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Bradshaw’s Guide

Saddleworth

This place, situated in the centre of a large woollen cotton district, has a population of 18,631, some of whom are stockingers.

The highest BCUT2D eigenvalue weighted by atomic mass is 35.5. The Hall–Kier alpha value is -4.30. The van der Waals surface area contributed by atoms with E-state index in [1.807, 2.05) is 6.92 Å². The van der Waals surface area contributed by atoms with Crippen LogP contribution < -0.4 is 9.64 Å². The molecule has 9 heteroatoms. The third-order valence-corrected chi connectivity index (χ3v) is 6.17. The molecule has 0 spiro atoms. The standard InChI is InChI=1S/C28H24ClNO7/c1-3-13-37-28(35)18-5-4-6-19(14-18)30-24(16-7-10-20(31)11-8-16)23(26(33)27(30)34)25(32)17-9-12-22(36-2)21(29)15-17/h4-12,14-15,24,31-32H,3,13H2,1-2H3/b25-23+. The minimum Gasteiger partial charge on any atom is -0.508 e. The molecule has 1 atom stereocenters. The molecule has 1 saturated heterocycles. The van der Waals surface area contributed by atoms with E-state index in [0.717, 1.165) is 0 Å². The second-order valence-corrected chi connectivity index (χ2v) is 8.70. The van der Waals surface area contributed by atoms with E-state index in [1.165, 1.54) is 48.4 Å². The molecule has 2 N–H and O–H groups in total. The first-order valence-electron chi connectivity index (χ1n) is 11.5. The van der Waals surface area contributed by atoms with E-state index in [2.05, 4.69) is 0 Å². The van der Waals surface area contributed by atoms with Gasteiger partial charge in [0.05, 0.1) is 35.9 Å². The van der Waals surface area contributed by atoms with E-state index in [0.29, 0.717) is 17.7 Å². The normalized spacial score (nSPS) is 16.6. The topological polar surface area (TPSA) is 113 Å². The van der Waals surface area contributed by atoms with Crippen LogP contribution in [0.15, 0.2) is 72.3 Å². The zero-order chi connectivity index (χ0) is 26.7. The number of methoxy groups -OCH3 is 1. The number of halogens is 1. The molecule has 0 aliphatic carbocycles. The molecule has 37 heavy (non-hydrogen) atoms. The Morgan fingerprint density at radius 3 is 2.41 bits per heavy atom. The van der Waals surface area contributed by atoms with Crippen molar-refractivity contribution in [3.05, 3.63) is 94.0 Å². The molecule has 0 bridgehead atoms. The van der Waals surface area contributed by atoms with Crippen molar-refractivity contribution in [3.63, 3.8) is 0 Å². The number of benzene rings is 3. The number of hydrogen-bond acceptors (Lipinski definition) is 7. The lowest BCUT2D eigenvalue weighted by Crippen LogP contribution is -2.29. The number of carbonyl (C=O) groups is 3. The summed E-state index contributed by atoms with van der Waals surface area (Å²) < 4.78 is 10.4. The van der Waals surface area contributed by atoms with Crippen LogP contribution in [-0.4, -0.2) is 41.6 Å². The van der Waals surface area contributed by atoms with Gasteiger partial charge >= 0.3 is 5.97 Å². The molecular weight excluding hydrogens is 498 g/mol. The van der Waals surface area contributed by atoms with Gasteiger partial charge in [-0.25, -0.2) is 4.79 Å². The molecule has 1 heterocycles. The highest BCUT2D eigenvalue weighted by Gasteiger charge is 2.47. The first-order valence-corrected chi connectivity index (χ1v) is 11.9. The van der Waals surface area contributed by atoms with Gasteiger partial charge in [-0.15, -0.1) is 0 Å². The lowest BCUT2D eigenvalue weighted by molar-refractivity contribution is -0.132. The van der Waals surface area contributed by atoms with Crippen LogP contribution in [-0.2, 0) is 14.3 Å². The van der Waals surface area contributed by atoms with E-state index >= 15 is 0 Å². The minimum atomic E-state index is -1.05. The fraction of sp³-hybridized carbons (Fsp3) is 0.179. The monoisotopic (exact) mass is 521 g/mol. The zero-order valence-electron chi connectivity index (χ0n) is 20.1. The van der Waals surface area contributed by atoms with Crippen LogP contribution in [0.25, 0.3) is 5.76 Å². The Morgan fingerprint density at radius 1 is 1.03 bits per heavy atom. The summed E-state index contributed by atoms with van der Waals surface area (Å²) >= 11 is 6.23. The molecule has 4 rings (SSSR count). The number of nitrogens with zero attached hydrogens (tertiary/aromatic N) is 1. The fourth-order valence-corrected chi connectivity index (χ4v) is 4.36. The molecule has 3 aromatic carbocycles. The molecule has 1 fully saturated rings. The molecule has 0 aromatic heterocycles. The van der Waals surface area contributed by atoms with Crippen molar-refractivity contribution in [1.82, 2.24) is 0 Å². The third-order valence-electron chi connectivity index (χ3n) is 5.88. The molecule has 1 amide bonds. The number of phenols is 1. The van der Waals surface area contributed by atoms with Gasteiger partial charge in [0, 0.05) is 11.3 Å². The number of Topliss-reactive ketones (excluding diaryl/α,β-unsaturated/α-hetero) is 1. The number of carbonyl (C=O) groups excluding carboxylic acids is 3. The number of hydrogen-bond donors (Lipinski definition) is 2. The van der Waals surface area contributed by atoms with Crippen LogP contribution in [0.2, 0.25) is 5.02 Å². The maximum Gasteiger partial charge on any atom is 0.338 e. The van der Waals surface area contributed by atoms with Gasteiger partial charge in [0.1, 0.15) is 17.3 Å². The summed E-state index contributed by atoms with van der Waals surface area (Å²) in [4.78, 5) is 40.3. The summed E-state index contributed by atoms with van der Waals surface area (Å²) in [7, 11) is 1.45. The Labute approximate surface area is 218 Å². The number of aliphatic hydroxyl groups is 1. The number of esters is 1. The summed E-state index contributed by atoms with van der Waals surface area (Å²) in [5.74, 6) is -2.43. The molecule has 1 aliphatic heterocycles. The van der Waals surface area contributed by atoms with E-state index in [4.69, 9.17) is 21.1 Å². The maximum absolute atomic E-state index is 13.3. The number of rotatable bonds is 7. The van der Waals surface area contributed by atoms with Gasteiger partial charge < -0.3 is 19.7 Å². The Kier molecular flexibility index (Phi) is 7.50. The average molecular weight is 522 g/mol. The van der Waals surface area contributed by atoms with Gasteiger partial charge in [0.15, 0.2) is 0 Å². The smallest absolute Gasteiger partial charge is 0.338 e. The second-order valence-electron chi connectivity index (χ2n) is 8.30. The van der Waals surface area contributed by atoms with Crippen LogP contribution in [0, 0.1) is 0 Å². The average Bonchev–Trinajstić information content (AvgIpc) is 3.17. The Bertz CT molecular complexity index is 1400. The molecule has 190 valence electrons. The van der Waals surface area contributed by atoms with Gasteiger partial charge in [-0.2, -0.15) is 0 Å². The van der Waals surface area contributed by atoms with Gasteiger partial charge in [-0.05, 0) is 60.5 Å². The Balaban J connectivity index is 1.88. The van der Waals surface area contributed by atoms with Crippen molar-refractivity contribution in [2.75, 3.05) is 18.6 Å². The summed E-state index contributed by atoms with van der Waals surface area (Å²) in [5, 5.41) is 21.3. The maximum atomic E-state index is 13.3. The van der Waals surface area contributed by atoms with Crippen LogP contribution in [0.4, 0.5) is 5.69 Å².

What the rugged character of the moorlands is may be well seen here. The town, at the foot of the rocks called Pots and Pans, is a little island of stone houses, in the hollow of some hills, which rise in an amphitheatre about them, and consists of two straggling streets of shops and cottages—the ground so abrupt and irregular, that the back door of one house, will be often on a level with the top storey of another. The high road, railway, canal, and river all run aide by side, within a few hundred yards of each other, in a deep valley surrounded by a labyrinth of hills; “the ridges forming a combination of perspective, which seem more like clouds than things of solid land.” The country is thinly peopled; and every turn of the road shuts out the world here and there. Magnificent cotton mills, with the villas of their proprietors, are seen in all directions, the streams making a splendid water power, and clusters of grey stone cottages for the hands are scattered about, without breaking the loneliness and silence which prevail. (See “The great Saddle worth exhibition” in Household Words.) “The hills should be traversed when the heather is in full bloom.”

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